30 minutes after I had been checked and told I was only 3cm, something very unexpected happened – a contraction came, and with it my body pushed without my control. In my head I was thinking I had at least another 6 hours to go. But my body and baby thought otherwise. My midwife looked between my legs and her eyes went big and she said, “here comes your baby’s head!” With the second push, her head was born. I remember looking down and seeing her little head born, just lying there on the bed while I waited for the next contraction. With the next contraction, her body was out and she was up on my chest. 1 minute. That was my total pushing time. With my first birth it was 2 hours! What a different, crazy experience to have the second time.

My body went into a bit a shock and I shook uncontrollably for a few hours after birth, and I felt very cold. They were worried about my blood loss, so as I was feeding my baby (after being super surprised she was a girl), they were massaging my uterus to try to get any clots out. It hurt a lot. They gave me a few different types of drugs to try to stop my bleeding, which made me feel extremely sick, and then stitched up my tears. I remember meeting one of my partners friends (a colleague of his, who happened to be working) as she handed my suppositories to the midwife.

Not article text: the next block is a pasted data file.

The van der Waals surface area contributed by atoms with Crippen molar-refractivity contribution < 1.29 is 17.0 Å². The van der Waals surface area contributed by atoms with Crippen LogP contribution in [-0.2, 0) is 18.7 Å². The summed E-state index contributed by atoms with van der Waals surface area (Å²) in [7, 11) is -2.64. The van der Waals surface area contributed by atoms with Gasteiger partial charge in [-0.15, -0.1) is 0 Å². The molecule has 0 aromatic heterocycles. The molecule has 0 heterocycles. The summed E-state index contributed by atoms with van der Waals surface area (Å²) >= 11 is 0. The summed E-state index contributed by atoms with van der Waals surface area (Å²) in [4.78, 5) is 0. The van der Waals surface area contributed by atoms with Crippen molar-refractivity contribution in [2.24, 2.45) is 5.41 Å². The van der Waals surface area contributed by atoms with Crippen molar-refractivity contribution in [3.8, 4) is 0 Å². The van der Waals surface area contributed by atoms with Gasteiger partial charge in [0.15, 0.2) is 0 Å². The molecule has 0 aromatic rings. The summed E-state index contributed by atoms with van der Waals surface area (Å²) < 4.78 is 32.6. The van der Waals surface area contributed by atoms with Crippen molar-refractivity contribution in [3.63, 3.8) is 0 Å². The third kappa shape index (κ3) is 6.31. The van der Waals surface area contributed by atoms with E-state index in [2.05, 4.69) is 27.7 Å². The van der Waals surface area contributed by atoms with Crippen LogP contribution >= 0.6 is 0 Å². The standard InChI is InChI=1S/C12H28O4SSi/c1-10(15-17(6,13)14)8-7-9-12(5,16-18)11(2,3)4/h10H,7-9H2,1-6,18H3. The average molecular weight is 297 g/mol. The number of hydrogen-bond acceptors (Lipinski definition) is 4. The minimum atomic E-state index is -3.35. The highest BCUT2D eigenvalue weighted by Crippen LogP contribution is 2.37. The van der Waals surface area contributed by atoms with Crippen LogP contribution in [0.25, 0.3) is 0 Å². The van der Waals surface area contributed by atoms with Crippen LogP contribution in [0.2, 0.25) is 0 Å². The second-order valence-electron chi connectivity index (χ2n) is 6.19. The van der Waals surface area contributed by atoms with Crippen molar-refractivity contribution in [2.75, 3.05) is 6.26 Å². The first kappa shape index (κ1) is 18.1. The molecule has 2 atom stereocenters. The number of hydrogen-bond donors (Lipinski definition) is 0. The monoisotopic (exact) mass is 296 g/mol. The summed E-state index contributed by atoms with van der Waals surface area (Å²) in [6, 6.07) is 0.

After a few hours as the medication wore off, I started to feel better. I remember eating 4 lots of sandwiches and having 5 cups of warm, milky, sweet tea. It was the best meal ever! I also finally got to take my baby in properly. To look at her little toes and her tiny mouth, and tell her about her sister, and how excited I was to finally meet her. And apologise for thinking she was a boy my whole pregnancy!

I didn’t sleep at all that night. Evie did! She slept the whole night through. The nurse made me wake her for a feed in the morning. I felt like I was floating on a cloud of happiness and love. It was wonderful, and a vastly different experience from my first birth. Both of my births were so special in their own ways.

Most vivid memory during labour:
Seeing her head being born and then waiting for my next contraction.

Most amusing/interesting moment during labour/birth:
Seeing my midwives eyes when she almost came shooting out.

During labour/birth, I definitely did not expect:
To honestly not care about being naked and who sees what. Also, to feel so sick.

A myth I believed prior that I now don’t is: